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YOKOSUKA NAVAL BASE, Japan — A memorial service for the USS Kitty Hawk sailor who police say apparently fell to his death Saturday from a Yokosuka apartment building was held Wednesday aboard the carrier.

The service for Stephen Hecht, 20, an E-3 fireman who’d been in the Navy for about two years, was not open to the public.

More than 200 sailors, many from the engineering division where Hecht worked, gathered for prayers, eulogies, Bible readings and the playing of taps, said Lt. Brook DeWalt, Kitty Hawk spokesman. Friends and colleagues also shared their memories of Hecht, who was described as a knowledgeable, hard worker interested in basketball, weightlifting and movies and who also knew how to make people laugh.

“It was a celebration of his life,” said Cmdr. Mike Schutz, Kitty Hawk chaplain, “and an opportunity to say goodbye. It allows his shipmates to grieve for him.”

Hecht, from Yuba City, Calif., died around 4 p.m. Saturday after apparently falling from a seventh-floor walkway of a downtown Yokosuka apartment building called the Nic Heim Yokosuka Chuo, near the city’s main train station, Yokosuka police said.

Police said Wednesday they have all but ruled out homicide in the death for several reasons. Hecht was alone, according to several witnesses who saw him shortly before he died, and there were no signs of a struggle or conflict.

Police also said witnesses who saw Hecht beforehand, including a man in a barbershop and people in the Nic Heim elevator, said Hecht appeared to be highly intoxicated.

Hecht was seen going alone into the apartment building, police said, although why he did so is unclear. Hecht did not live there and Yokosuka police said they didn’t know if Hecht was going to visit a building resident or even whether he knew anyone there.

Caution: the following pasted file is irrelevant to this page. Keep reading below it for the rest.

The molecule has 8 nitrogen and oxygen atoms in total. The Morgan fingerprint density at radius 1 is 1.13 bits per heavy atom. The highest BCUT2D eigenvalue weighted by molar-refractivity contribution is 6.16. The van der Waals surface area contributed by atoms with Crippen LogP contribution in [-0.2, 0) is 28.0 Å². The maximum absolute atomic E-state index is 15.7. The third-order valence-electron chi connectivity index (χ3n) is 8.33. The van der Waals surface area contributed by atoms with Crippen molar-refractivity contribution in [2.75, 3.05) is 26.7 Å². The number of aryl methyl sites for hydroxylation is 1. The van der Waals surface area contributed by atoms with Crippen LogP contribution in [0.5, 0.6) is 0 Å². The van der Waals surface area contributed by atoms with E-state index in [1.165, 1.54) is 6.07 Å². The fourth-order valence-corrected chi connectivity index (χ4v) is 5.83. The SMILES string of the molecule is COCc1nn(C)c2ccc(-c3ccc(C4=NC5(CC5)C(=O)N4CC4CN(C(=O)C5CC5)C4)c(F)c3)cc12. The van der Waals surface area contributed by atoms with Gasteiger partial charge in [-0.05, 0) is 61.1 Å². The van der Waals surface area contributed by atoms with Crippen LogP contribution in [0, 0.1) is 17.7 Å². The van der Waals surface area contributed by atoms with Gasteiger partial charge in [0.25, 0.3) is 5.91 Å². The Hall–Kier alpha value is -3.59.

Police said they have no theory on how Hecht could have fallen from the walkway, which has a 46-inch-high railing. There was a “possibility” that he was climbing on the railing, they said, although no one reported seeing that.

Yokosuka police said they doubted Hecht’s death was a suicide because, a spokesman said, “It is unlikely that a person will commit suicide while drunk.”

However, studies indicate that about a third of U.S. suicide victims had a substantial level of alcohol in their systems when they died, according to the National Clearinghouse for Alcohol and Drug Information.

Naval Criminal Investigative Service investigators are conducting a separate investigation into Hecht’s death.

“We don’t know what happened yet. Anything else is speculation,” DeWalt said. “We need to let the investigation take its course. That’s the bottom line.”

Yokosuka police said one witness called them to report seeing a man falling from the building but that the witness did not see how it occurred. Police said the call came around 4 p.m., although earlier reports say Hecht fell around 5:30 p.m. Hecht was taken to a local hospital, were he was pronounced dead.

DeWalt said Hecht was pronounced dead at 7 p.m. but it was unclear whether he had died at the scene or the hospital.

An autopsy was scheduled for Thursday at the base hospital, he said.

Hecht’s body will be sent home to California, DeWalt said, escorted by a senior member of Hecht’s division on the Kitty Hawk.

Hecht is the first Kitty Hawk sailor to die since November 2001, when a sailor was lost overboard, DeWalt said.

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Nancy is an Italy-based reporter for Stars and Stripes who writes about military health, legal and social issues. An upstate New York native who served three years in the U.S. Army before graduating from the University of Arizona, she previously worked at The Anchorage Daily News and The Seattle Times. Over her nearly 40-year journalism career she’s won several regional and national awards for her stories and was part of a newsroom-wide team at the Anchorage Daily News that was awarded the 1989 Pulitzer Prize for Public Service.
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Hana Kusumoto is a reporter/translator who has been covering local authorities in Japan since 2002. She was born in Nagoya, Japan, and lived in Australia and Illinois growing up. She holds a journalism degree from Boston University and previously worked for the Christian Science Monitor’s Tokyo bureau.
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